Wollongong Harbour fruit stall popular, so what’s the catch?

Garry Harriman with some of his produce. Illawarra customers are spreading the word about cheap, good quality fruit and vegetables from south-western NSW being sold at Wollongong harbour. Pictures: DAVE TEASE
Nanjing Night Net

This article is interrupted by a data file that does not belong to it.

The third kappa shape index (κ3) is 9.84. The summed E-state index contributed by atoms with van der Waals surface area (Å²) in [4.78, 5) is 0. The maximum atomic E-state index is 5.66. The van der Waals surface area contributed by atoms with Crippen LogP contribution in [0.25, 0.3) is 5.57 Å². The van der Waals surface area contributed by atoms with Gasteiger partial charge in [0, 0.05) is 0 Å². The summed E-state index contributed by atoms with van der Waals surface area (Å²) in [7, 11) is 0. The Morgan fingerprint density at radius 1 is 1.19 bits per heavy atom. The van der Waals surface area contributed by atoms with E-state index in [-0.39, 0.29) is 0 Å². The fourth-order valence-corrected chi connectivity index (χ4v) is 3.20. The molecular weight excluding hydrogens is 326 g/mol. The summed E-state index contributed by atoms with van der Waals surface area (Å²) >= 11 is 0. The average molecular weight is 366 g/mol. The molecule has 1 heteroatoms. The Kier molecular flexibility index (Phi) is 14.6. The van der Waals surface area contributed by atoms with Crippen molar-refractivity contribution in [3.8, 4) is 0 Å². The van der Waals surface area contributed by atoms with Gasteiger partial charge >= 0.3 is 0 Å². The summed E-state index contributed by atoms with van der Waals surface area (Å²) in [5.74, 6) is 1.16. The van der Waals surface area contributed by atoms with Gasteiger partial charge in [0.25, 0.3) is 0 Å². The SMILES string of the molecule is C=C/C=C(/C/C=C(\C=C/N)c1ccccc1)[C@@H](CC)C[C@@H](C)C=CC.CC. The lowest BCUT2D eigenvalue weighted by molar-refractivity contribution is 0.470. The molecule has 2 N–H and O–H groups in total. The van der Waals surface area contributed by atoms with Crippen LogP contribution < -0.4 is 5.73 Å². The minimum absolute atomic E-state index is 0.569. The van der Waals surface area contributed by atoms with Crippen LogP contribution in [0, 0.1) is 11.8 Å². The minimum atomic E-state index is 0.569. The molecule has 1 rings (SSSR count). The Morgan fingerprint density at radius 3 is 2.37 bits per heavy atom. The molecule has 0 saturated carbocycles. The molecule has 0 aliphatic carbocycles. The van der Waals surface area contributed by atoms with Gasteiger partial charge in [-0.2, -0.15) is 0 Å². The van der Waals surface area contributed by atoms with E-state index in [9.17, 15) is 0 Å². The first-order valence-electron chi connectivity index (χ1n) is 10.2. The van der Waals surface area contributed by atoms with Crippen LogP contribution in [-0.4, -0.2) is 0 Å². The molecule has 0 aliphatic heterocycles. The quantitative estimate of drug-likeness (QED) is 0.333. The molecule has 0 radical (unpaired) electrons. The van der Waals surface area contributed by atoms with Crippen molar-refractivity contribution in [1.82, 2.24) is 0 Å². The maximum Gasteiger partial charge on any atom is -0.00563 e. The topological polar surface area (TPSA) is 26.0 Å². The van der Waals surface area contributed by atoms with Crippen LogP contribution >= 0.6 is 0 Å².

A popular fruit stall at Wollongong Harbour could be forced to close.Garry Harriman, who runs a boat charter business at the harbour, started a fruit and vegetable stall at the back of his boat about seven weeks ago as a way of shifting excess fruit for farmers in the Riverina region.The stall has been popular with many people who have been spreading the word about the fresh, cheap produce.But the harbour owners, the NSW Land and Property Management Authority, said using Crown land for retail purposes was unauthorised.Mr Harriman is operating under a “mobile licence to sell” from Wollongong City Council, but also needs to have his stall approved by the authority.”They are of the opinion that we shouldn’t be here, that the harbour was never intended for this type of use,” Mr Harriman said.”In my opinion this is a very low-key business which is not affecting the environment, it’s creating tourism into the area and it’s fitting in with everybody else’s activities around here.”The authority said anyone wanting to undertake a commercial activity on Crown land required a licence or lease. A spokesperson said Mr Harriman had been advised that he was not authorised to use Crown land for retail purposes and needed a proposal in writing.Mr Harriman has sent letters to the authority and his submission is being assessed.The authority said it would need to consider if the retail use was permissible under Wollongong City Council planning instruments and whether a development application was also required.Mr Harriman said his business was insured and had asked customers to park in designated car spots and use the bins in the area so that pollution and trip hazards were kept to a minimum.”The neighbours are quite happy knowing that I’m covered with insurance, and they’re quite happy to share their part of the space down here,” he said.”We’re like caretakers here, because we live on the boat, and quite a few times I’ve called the Wollongong police to report hoodlums in cars.”Mr Harriman said he hoped to remain at the harbour and, if asked to move on, he would be able to sell in the area from the back of a trailer.

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